GAP appreciates the United Nations’ response to our observations about its pending revisions to SGB/2005/21, The UN Whistleblower Protection Policy. In brief, we were concerned that UN management is narrowing the definition of a “protected disclosure” in a revised policy, and we strongly believe that the existing definition meets best practice standards: it should not be made more restrictive. Meeting the best-practice standard is important because the disbursement of the full US contribution to the United Nations Secretariat is contingent upon certification by the Secretary of State that the standard is met and implemented.

In the revisions proposed for the whistleblower protection policy, the only disclosures that will earn a whistleblower protection from reprisal are those that:

…[I]f established would be substantially harmful to the interest, operations, or governance of the Organization.

In other words, disclosures about violations of UN regulations and conduct standards will no longer be protected.

In addition, under the new policy, the Department responsible for deciding whether a disclosure meets the “substantial harm” standard is the Office of Internal Oversight Services (OIOS). This is, in itself, a booby trap, but it is another story.

The rationale for narrowing this definition (see para. 15 below) is that UN staff members are using the Ethics Office as a channel for labor disputes in addition to those channels designed for that purpose.   The UN argues, rightly, that this use of the Ethics Office is duplicative. The UN argues wrongly, though, that “the policy be refocused to encourage more reporting of serious misconduct.”

The fact is, there is plenty of reporting of serious misconduct, but not to the Ethics Office. There is a backstory that explains what has happened, and indicates that the appropriate action is a reform of the Ethics Office and not a more constrained definition of a protected disclosure.

In practice, the Ethics Office has been extraordinarily hostile to whistleblowers, rarely finding that they’ve suffered retaliation (see Wasserstrom UNDT/2013/53, para 27 [PDF]):

The Tribunal found that the conclusion of the Ethics Office that the Applicant was not retaliated against was arrived at as a result of a misdirection in law and a failure to appreciate fully the significance of the documentary evidence before them. In the circumstances, the Ethics Office failed to draw the appropriate inferences that it would have been legitimate to draw from the facts many of which were uncontested.

In less polite terms, the work of the Ethics Office in evaluating the mistreatment to which UN staff member and whistleblower James Wasserstrom was subjected was sloppy and incompetent. This is a charitable construction of the Ethics Office’s work. See for example, Nguyen-Kropp/Postica (PDF) UNDT/2013/053:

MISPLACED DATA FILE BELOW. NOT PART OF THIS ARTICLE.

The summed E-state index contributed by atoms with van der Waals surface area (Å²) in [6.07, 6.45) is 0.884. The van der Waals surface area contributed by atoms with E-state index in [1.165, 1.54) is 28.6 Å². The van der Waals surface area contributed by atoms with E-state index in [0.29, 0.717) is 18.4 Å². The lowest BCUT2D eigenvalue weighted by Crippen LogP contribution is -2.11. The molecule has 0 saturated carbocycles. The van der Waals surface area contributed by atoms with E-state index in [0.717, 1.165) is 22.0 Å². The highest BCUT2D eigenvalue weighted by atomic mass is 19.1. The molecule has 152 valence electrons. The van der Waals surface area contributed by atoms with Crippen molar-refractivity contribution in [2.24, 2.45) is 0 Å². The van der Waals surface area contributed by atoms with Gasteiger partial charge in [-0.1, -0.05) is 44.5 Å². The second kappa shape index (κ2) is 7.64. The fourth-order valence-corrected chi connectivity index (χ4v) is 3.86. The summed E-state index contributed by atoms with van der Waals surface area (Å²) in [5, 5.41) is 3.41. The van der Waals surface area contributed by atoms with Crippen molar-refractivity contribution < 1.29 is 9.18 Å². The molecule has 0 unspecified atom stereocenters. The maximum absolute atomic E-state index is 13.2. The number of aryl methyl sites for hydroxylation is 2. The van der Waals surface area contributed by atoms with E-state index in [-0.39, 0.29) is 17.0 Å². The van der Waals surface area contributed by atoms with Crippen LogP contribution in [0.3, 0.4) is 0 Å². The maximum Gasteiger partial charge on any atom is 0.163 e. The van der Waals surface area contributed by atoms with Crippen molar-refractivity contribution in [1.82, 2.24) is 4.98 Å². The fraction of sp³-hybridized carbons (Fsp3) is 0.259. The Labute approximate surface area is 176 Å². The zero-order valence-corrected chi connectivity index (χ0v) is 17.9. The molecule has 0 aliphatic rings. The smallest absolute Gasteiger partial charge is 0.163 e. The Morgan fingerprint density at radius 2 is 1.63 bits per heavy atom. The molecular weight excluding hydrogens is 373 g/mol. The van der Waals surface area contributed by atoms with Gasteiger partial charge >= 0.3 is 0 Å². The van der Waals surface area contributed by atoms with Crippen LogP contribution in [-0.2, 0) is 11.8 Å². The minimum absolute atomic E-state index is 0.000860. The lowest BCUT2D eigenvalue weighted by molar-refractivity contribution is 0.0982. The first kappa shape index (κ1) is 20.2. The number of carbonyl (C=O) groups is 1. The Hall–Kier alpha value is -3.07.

…[T]he record would appear to indicate that as an institution charged with the responsibility of uncovering acts of retaliation the effectiveness of the Ethics Office leaves much to be desired.


The appalling treatment to which the Applicant had been subjected led the Tribunal to state in UNDT/2012/092, at para. 44, that: … This begs the question as to how or for what reason could a staff member with an otherwise impeccable record of service with the Organization have been subjected to wholly unacceptable treatment in breach of his right to due process. There would appear to have been a fundamental failure on the part of the Ethics Office to ask the simple question as to why the Applicant was treated in such a way.

Moreover, through a series of arcane legalistic maneuvers, UN management argued successfully that the determinations of the Ethics Office are not contestable in the UN justice system. So when the Ethics Office determines that retaliation did not take place, that ruling is not contestable at the Tribunal. Period. Thanks to the machinations of the Ethics Office under a series of different directors, UN whistleblowers have a right without a remedy.

As a result, whistleblowers making serious disclosures of wrongdoing come to GAP or to other external law firms. At GAP, we have more public interest disclosures than we can handle from UN whistleblowers (sexual abuse of orphans displaced by war, failure to take action in the face of genocide and/or an epidemic, procurement corruption, etc.), and we would be glad to have help from a fair and objective UN Ethics Office.

In short, the UN Ethics Office has been marginalized by the whistleblowers making disclosures of substantial harm to the Organization because it does not protect them. As Judge Meeran wrote in Nguyen-Kropp/Postica:

The current state of the jurisprudence establishes the total lack of accountability of the Ethics Office and this, in and of itself, seriously undermines the purpose underpinning ST/SGB/2005/21, which is to expose misconduct at all levels within the Organization and to protect those reporting misconduct in good faith.

Because this has been true over many years and different directors, it’s clearly not an individual failing; it’s a structural problem. The Ethics Office cannot withstand the political pressures to which it is exposed. In short, the fact that the Ethics Office has become a channel for addressing labor disputes and not a means of making a serious disclosure of wrongdoing is not a consequence of a defective policy. It is a consequence of a useless Ethics Office. This is not only GAP’s opinion; it is also the opinion of the UN Dispute Tribunal. So that’s where the reforms should begin. The UN should restructure the Ethics Office to protect its work from political interests and from interference by senior managers trying to conceal their own misconduct. The definition of a protected disclosure is just fine as it stands.